“Delight yourself in the Lord and he will give you the desires of your heart.” ~ Psalm 37:4
Faith . . . it can move mountains (or so they say). I’ve never personally tried it.
I struggled for years, doubting myself, listening to others who doubted me as well – struggling to:
- study for and go through the fire academy
- obtain my degree in fire science
- get my certification as a fire investigator
- get elected to the county emergency services board
- finish my Master’s degree in Emergency Services Management
All while working full-time as a nurse and supporting my kids with very little assistance from their father.
I worked hard.
I prayed. Boy did I pray!!
I had a chance to work for a volunteer fire department and I LOVED it, rising to rank of Lieutenant.
I worked part-time for a paid department.
I was asked to volunteer on our county arson task force.
I was elected, not once but twice, to serve on the county emergency services board. (Without campaigning — I rather forgot to do that.)
And then . . . THEN I was invited to work as an instructor/trainer for the government in my dream job in Alabama. After hard work, rude comments, assumptions by others, backstabbing, gaslighting, and being abandoned by some who claimed to be friends . . . God blessed me with my dream job. You can read about it here.
For almost three years, I was honored to work with an elite team of instructors, teaching our country’s first responders.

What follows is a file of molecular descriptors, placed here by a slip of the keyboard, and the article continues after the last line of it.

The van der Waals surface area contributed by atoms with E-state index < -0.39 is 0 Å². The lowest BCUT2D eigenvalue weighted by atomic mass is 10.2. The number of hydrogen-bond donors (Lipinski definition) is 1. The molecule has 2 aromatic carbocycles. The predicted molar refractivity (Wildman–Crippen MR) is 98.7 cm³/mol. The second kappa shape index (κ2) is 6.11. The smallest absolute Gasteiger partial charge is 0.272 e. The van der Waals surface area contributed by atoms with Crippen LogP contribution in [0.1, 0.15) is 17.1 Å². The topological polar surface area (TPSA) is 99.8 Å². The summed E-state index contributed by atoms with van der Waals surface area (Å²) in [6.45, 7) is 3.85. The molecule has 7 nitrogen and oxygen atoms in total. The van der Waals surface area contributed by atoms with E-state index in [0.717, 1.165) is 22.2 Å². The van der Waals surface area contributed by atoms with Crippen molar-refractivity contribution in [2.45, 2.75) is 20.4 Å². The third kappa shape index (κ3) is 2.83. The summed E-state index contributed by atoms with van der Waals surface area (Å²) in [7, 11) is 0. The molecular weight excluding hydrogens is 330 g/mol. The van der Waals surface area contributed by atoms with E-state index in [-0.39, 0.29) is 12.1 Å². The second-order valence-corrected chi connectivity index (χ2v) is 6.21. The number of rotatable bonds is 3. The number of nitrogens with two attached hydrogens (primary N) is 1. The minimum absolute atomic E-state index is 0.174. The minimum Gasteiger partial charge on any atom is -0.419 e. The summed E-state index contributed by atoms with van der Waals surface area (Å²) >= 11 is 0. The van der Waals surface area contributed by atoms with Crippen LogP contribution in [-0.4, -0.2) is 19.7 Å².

But things change . . . and while God blessed me with the desires of my heart — that was not the end. It isn’t the end.
Many years ago, I promised God that I would GO wherever and DO whatever He asked or led me to do.
As that career ended, I went back to nursing full-time. I have never left it behind, just gone PRN or part-time through all of this. Shortly after I went full-time, I was assigned to work with the ER psychiatric patients. My initial reaction was one of dismay — I was not comfortable working with psychiatric patients. I was afraid I would inherently do or say something that would make their situation worse. After watching some of my fellow nurses attitudes towards those patients, I could not, in good conscience, remain quiet.
For the past 8 months or so, I have worked exclusively with the psychiatric patients. These are the undesirables of society – those with depression, schizophrenia, psychosis, suicidal and homicidal thoughts. These are the people who are unwanted, unwelcome, uninvited, and unincluded sometimes by their own families, let alone by the general public. Having felt unwanted, unwelcome, uninvited and unincluded myself – I can identify with these folks.
While I am no longer in what I thought was my dream job, I believe that God blessed me with that time to strengthen me to continue to work where He wants to put me. My patients, many of whom return at times for emergency care, have become like family members to me. My heart is touched every time I hear one of them exclaim, “Miss Karen! Miss Karen!”
I have never been happier, even in my dream job, than I am right now.